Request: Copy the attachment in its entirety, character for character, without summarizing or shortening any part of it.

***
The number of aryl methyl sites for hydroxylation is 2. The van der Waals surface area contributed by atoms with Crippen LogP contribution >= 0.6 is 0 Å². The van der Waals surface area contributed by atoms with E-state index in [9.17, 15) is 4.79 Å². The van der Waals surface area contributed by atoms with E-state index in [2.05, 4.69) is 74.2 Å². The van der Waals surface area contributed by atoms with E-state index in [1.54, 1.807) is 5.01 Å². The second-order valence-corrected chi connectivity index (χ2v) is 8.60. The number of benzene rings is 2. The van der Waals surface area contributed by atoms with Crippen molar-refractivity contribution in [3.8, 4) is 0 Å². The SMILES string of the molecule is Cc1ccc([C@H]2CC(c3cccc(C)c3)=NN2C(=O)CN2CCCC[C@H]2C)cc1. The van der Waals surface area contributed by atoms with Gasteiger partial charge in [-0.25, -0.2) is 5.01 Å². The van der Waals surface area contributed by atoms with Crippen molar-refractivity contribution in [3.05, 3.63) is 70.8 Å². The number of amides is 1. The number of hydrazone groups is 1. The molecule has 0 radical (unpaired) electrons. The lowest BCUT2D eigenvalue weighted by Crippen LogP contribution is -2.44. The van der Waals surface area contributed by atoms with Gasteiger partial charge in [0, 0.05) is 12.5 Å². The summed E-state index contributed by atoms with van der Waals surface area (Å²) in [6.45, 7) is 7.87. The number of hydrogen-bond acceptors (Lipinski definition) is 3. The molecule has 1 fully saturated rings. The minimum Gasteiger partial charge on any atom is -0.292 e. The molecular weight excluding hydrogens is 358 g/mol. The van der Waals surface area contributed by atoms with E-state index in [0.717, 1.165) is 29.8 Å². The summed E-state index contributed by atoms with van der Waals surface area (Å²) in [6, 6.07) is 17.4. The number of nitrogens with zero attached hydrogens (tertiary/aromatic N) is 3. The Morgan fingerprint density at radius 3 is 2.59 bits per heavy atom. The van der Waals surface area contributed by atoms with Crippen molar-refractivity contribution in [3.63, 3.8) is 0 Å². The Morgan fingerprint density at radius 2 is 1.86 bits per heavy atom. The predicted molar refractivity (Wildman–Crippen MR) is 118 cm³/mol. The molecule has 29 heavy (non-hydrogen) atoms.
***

The number of aryl methyl sites for hydroxylation is 2. The van der Waals surface area contributed by atoms with Crippen LogP contribution >= 0.6 is 0 Å². The van der Waals surface area contributed by atoms with E-state index in [9.17, 15) is 4.79 Å². The van der Waals surface area contributed by atoms with E-state index in [2.05, 4.69) is 74.2 Å². The van der Waals surface area contributed by atoms with E-state index in [1.54, 1.807) is 5.01 Å². The second-order valence-corrected chi connectivity index (χ2v) is 8.60. The number of benzene rings is 2. The van der Waals surface area contributed by atoms with Crippen molar-refractivity contribution in [3.8, 4) is 0 Å². The SMILES string of the molecule is Cc1ccc([C@H]2CC(c3cccc(C)c3)=NN2C(=O)CN2CCCC[C@H]2C)cc1. The van der Waals surface area contributed by atoms with Gasteiger partial charge in [-0.25, -0.2) is 5.01 Å². The van der Waals surface area contributed by atoms with Crippen molar-refractivity contribution in [3.05, 3.63) is 70.8 Å². The number of amides is 1. The number of hydrazone groups is 1. The molecule has 0 radical (unpaired) electrons. The lowest BCUT2D eigenvalue weighted by Crippen LogP contribution is -2.44. The van der Waals surface area contributed by atoms with Gasteiger partial charge in [0, 0.05) is 12.5 Å². The summed E-state index contributed by atoms with van der Waals surface area (Å²) in [6.45, 7) is 7.87. The number of hydrogen-bond acceptors (Lipinski definition) is 3. The molecule has 1 fully saturated rings. The minimum Gasteiger partial charge on any atom is -0.292 e. The molecular weight excluding hydrogens is 358 g/mol. The van der Waals surface area contributed by atoms with E-state index in [0.717, 1.165) is 29.8 Å². The summed E-state index contributed by atoms with van der Waals surface area (Å²) in [6, 6.07) is 17.4. The number of nitrogens with zero attached hydrogens (tertiary/aromatic N) is 3. The Morgan fingerprint density at radius 3 is 2.59 bits per heavy atom. The van der Waals surface area contributed by atoms with Crippen molar-refractivity contribution in [3.63, 3.8) is 0 Å². The Morgan fingerprint density at radius 2 is 1.86 bits per heavy atom. The predicted molar refractivity (Wildman–Crippen MR) is 118 cm³/mol. The molecule has 29 heavy (non-hydrogen) atoms.